Below is the outline for the meeting:
Welcome and Introduction
What is school-family-community engagement?
How does it help families and communities?
How did FCS Extension become involved?
Open discussion of the following:
Introduce the infographic material
What topics related to school-family engagement might be of interest to schools, families, community?
Drones, or unmanned aircraft systems (UAS), are regulated for aircraft safety and flight operations under the Federal Aviation Administration (FAA). Many cities, municipalities, and states add their own regulations related to their areas of traditional authority. Traditional city and state authorities include:
planning and zoning for land-use,
determining take-off and landing locations for drones,
law enforcement operations and community safety, and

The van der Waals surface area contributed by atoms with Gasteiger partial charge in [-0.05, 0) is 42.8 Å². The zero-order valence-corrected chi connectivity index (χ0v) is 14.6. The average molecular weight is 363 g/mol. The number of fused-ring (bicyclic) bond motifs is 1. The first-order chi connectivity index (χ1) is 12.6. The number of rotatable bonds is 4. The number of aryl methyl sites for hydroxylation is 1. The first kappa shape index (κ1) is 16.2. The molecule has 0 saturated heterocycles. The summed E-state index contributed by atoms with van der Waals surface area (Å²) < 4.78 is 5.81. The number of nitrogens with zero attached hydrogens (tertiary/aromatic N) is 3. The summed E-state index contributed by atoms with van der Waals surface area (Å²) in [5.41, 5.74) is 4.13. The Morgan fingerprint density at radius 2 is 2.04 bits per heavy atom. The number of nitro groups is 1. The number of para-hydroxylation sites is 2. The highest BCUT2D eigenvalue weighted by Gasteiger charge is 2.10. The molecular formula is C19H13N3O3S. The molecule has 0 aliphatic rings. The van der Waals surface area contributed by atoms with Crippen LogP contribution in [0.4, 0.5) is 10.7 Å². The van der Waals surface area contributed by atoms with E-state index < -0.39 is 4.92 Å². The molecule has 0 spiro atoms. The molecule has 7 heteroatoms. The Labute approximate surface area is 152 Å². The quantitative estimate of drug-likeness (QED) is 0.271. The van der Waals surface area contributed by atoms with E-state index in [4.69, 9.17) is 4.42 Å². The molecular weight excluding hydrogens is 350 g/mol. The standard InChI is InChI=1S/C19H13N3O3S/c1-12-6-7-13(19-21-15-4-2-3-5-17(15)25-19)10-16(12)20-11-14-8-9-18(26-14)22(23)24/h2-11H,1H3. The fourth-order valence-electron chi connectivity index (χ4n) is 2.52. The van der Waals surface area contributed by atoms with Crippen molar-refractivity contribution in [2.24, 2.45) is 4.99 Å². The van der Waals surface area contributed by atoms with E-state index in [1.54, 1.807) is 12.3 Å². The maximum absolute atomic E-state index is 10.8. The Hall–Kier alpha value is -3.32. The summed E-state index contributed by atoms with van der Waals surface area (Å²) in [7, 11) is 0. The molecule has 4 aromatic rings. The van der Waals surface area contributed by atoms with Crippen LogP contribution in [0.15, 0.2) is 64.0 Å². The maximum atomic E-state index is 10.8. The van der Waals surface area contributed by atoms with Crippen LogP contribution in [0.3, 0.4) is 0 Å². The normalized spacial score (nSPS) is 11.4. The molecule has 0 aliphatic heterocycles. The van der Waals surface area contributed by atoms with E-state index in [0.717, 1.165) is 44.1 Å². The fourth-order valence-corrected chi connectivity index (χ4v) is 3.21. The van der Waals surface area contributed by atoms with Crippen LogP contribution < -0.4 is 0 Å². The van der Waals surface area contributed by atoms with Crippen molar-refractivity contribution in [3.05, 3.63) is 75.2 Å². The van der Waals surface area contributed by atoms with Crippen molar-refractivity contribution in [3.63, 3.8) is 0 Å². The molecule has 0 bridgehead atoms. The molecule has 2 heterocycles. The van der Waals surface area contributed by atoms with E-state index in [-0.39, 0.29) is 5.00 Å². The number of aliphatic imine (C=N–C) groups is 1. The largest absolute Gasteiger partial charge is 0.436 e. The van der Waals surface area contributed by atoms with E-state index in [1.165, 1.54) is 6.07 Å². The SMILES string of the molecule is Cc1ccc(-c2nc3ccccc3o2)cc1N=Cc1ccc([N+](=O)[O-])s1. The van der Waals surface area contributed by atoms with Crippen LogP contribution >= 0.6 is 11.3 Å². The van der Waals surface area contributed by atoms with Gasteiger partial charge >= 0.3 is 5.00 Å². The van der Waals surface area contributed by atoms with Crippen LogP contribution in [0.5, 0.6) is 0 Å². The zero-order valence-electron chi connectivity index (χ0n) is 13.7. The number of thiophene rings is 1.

privacy policies and considerations.
Cities will not be on the sidelines as drones take flight. Updates to current regulations and safety decisions at FAA are in progress, but to get ahead of the next transportation technology shift, cities should prepare and consider their role to make the most of this new technology. Follow this link to read more.
When we think about the issues cities are facing, we tend to categorize challenges and solutions by city size. After all, it makes sense that a community with a population of 2,000 would require different solutions than cities the size of New York or Los Angeles. But while this approach holds some merit, the truth is that when addressing issues like housing and homelessness, size is just one piece of the puzzle. In the new report by NLC – Housing Market Conditions Across America’s Cities, they found when we put population count aside and focus on other characteristics, the housing crisis in cities like Columbia, Missouri (population: 123,180) and New York City (population: 8.623 million) begin to look similar despite differences in size and geography. Follow this link to learn more.